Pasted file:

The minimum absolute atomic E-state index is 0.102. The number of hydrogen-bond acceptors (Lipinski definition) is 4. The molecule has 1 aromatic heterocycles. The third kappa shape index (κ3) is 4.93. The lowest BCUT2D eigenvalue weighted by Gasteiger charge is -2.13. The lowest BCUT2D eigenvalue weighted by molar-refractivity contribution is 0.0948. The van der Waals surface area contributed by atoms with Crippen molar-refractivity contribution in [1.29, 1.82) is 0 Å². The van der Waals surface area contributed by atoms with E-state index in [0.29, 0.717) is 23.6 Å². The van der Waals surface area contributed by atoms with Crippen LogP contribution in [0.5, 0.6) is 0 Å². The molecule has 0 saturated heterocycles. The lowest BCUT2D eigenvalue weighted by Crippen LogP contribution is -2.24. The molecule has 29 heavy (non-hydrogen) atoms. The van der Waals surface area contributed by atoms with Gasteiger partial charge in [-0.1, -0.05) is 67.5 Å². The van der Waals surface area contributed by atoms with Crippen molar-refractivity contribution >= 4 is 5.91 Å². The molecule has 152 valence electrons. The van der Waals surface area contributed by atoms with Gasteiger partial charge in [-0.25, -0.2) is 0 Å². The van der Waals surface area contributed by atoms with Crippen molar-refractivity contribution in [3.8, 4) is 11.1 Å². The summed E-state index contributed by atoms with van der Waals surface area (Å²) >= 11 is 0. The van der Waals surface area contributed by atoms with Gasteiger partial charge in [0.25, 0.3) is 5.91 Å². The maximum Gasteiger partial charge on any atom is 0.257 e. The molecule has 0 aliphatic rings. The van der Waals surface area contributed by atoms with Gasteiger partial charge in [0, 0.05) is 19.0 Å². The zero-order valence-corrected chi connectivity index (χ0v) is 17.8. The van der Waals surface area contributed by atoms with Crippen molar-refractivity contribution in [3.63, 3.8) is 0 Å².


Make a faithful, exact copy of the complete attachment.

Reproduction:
The minimum absolute atomic E-state index is 0.102. The number of hydrogen-bond acceptors (Lipinski definition) is 4. The molecule has 1 aromatic heterocycles. The third kappa shape index (κ3) is 4.93. The lowest BCUT2D eigenvalue weighted by Gasteiger charge is -2.13. The lowest BCUT2D eigenvalue weighted by molar-refractivity contribution is 0.0948. The van der Waals surface area contributed by atoms with Crippen molar-refractivity contribution in [1.29, 1.82) is 0 Å². The van der Waals surface area contributed by atoms with E-state index in [0.29, 0.717) is 23.6 Å². The van der Waals surface area contributed by atoms with Crippen LogP contribution in [0.5, 0.6) is 0 Å². The molecule has 0 saturated heterocycles. The lowest BCUT2D eigenvalue weighted by Crippen LogP contribution is -2.24. The molecule has 29 heavy (non-hydrogen) atoms. The van der Waals surface area contributed by atoms with Gasteiger partial charge in [-0.1, -0.05) is 67.5 Å². The van der Waals surface area contributed by atoms with Crippen molar-refractivity contribution >= 4 is 5.91 Å². The molecule has 152 valence electrons. The van der Waals surface area contributed by atoms with Gasteiger partial charge in [-0.25, -0.2) is 0 Å². The van der Waals surface area contributed by atoms with Crippen molar-refractivity contribution in [3.8, 4) is 11.1 Å². The summed E-state index contributed by atoms with van der Waals surface area (Å²) >= 11 is 0. The van der Waals surface area contributed by atoms with Gasteiger partial charge in [0.25, 0.3) is 5.91 Å². The maximum Gasteiger partial charge on any atom is 0.257 e. The molecule has 0 aliphatic rings. The van der Waals surface area contributed by atoms with Gasteiger partial charge in [0, 0.05) is 19.0 Å². The zero-order valence-corrected chi connectivity index (χ0v) is 17.8. The van der Waals surface area contributed by atoms with Crippen molar-refractivity contribution in [3.63, 3.8) is 0 Å².